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2023 Home Inspection Costs for Every U.S. Zip Code

In 2023, the U.S. real estate market is shifting. Mortgage rates are up, and the pandemic-era housing boom is slowing. 

While a home inspection might feel like another costly expense when buying a house, a home inspection is a necessary part of the home-buying process. Although home inspections might not be legally required, getting one will give you a good idea of what you'll need to fix in the home and the costs you can expect once you close. 

The bottom line: buying a home is an investment, and it's worth the extra cost to do your due diligence and get your home inspected. But how much does a home inspection cost?

Average home inspection cost by zip code

Just like housing prices, home inspection costs vary from state to state and even between zip codes. If you're looking to buy a home, it's useful to know what to expect for the cost of your home inspection. 

Keep in mind that many factors affect the cost of your home inspection beyond your location. In older homes, home inspectors may charge a higher fee due to concerns such as outdated and hard-to-access wiring and plumbing. Similarly, inspectors will often charge a flat inspection fee and add on to the cost based on additional square footage.  

That said, here's the average inspection quote for every zip code in the U.S.:

Spectora's data methodology

Spectora's data is sourced from over one million home inspections logged in the Spectora app from all 50 U.S. states, Canada, and Australia. This data is analyzed and condensed to fit the context of the page and to best inform the reader. A small number of U.S. zip codes may be missing due to a lack of data in those areas.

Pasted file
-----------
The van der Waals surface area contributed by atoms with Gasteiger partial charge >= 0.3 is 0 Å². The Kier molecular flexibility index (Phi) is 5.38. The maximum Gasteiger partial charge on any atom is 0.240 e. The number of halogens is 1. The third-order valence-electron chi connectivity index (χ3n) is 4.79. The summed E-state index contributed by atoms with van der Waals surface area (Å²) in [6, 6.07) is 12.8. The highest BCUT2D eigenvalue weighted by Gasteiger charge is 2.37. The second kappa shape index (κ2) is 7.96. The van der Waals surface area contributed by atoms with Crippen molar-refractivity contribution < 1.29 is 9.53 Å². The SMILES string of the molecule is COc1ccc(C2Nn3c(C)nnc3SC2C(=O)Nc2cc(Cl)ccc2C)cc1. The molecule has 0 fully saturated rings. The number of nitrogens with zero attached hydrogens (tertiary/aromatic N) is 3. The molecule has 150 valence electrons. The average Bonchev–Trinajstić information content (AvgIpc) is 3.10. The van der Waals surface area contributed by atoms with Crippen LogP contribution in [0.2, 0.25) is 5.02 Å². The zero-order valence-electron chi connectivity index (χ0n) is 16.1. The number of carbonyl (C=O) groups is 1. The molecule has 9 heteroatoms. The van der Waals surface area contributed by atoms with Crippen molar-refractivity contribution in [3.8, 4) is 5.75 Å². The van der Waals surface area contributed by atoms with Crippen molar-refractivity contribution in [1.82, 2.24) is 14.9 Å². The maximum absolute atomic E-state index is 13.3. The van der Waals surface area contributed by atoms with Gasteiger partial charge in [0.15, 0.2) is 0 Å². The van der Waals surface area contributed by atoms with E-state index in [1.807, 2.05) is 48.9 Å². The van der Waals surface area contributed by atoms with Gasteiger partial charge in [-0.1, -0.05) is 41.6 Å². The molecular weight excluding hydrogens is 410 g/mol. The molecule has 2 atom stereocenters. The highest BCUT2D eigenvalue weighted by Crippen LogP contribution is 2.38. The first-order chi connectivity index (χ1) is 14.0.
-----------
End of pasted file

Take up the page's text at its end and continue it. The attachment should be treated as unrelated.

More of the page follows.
Why should I get a home inspection?

The purpose of a home inspection is to ensure that a home is suitable to live in and to educate homebuyers on any potential issues or necessary fixes. In a home inspection, you can expect the inspector to look at all areas of the home for potential issues. 

Some homebuyers view a home inspection as a negotiating tool or want to forgo an inspection because they can deliver bad news. 

In reality, a home inspection is the best way for buyers to make an informed investment. 

"When you view the home inspection as a tool to help manage your home, the perspective changes," says Kevin Wagstaff, former realtor, and co-founder of Spectora Home Inspection Software. "The home inspection report will help speed up solving inevitable home improvement/repair issues. You'll know how to talk to contractors or simply know what to look for at Home Depot."

the most expensive zip codes for a home inspection

While the average cost of a home inspection in the U.S. is less than $500, wealthier areas with large homes and hot real estate markets have higher inspection costs. 

If you live in any of the following towns or neighborhoods, you can expect to pay a pretty penny for your home inspection. 

  1. Yorba Linda, California: $3,062
  2. Campbell County, Kentucky: $2,870
  3. Woodland, Washington: $2,834
  4. New London County, Connecticut: $2,623
  5. Beverly Hills, California: $2,481
  6. Lake County, Illinois: $2,304
  7. Pinellas County, Florida: $1,853
  8. Denver,  Colorado: $1,648
  9. Detroit, Michigan: $1,600
  10. Houston, Texas: $1,583

Frequently asked questions

What is the average home inspection cost in the U.S.?

The average home inspection in the U.S. costs $459. Keep in mind that this cost will vary based on the size and age of your home, your geographic location, and whether you choose to get add-on services with your inspection, such as radon or mold testing. 

Which states are the most expensive for home inspections?

The most expensive states for a home inspection, on average, are Connecticut, Vermont, and Hawaii. However, it's important to note that home inspection costs will be dependent on factors beyond location, such as the size and age of a home and the state of your local housing market.   

Do I need to get a home inspection?

A home inspection isn't required by law, but you should absolutely get a home inspected. And even though in most states, sellers are required to disclose fundamental problems in a home, a home inspection can reveal problems that a seller might not be aware of. 

Most real estate professionals recommend that homebuyers get a home inspection before closing. A home inspection will give you an idea of any expensive fixes or issues in a home, and help you avoid costly surprises.